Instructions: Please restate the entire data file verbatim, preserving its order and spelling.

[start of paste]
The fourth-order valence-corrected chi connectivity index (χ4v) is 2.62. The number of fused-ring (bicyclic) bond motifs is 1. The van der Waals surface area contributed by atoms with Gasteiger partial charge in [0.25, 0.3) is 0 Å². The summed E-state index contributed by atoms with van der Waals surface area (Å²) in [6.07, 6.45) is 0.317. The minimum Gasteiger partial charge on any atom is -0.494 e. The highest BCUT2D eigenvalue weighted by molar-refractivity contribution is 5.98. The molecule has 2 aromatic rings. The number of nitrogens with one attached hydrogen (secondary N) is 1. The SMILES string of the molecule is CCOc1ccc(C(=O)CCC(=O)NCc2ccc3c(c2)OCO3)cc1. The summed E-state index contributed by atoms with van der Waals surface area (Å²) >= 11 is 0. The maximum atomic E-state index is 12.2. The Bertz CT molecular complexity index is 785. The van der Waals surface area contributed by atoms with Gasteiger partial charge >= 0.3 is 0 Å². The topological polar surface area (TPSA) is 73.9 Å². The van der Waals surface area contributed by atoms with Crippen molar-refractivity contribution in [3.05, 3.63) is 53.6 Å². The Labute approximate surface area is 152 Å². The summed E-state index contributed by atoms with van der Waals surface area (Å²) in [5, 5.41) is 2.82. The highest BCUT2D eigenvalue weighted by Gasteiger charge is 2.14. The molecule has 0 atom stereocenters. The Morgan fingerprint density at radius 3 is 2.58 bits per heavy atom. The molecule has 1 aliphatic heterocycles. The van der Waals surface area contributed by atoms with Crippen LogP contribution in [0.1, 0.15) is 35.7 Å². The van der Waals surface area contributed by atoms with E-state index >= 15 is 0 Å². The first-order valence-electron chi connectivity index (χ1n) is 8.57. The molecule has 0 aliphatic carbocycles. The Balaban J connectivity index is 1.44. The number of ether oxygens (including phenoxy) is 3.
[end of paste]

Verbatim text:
The fourth-order valence-corrected chi connectivity index (χ4v) is 2.62. The number of fused-ring (bicyclic) bond motifs is 1. The van der Waals surface area contributed by atoms with Gasteiger partial charge in [0.25, 0.3) is 0 Å². The summed E-state index contributed by atoms with van der Waals surface area (Å²) in [6.07, 6.45) is 0.317. The minimum Gasteiger partial charge on any atom is -0.494 e. The highest BCUT2D eigenvalue weighted by molar-refractivity contribution is 5.98. The molecule has 2 aromatic rings. The number of nitrogens with one attached hydrogen (secondary N) is 1. The SMILES string of the molecule is CCOc1ccc(C(=O)CCC(=O)NCc2ccc3c(c2)OCO3)cc1. The summed E-state index contributed by atoms with van der Waals surface area (Å²) >= 11 is 0. The maximum atomic E-state index is 12.2. The Bertz CT molecular complexity index is 785. The van der Waals surface area contributed by atoms with Gasteiger partial charge >= 0.3 is 0 Å². The topological polar surface area (TPSA) is 73.9 Å². The van der Waals surface area contributed by atoms with Crippen molar-refractivity contribution in [3.05, 3.63) is 53.6 Å². The Labute approximate surface area is 152 Å². The summed E-state index contributed by atoms with van der Waals surface area (Å²) in [5, 5.41) is 2.82. The highest BCUT2D eigenvalue weighted by Gasteiger charge is 2.14. The molecule has 0 atom stereocenters. The Morgan fingerprint density at radius 3 is 2.58 bits per heavy atom. The molecule has 1 aliphatic heterocycles. The van der Waals surface area contributed by atoms with Crippen LogP contribution in [0.1, 0.15) is 35.7 Å². The van der Waals surface area contributed by atoms with E-state index >= 15 is 0 Å². The first-order valence-electron chi connectivity index (χ1n) is 8.57. The molecule has 0 aliphatic carbocycles. The Balaban J connectivity index is 1.44. The number of ether oxygens (including phenoxy) is 3.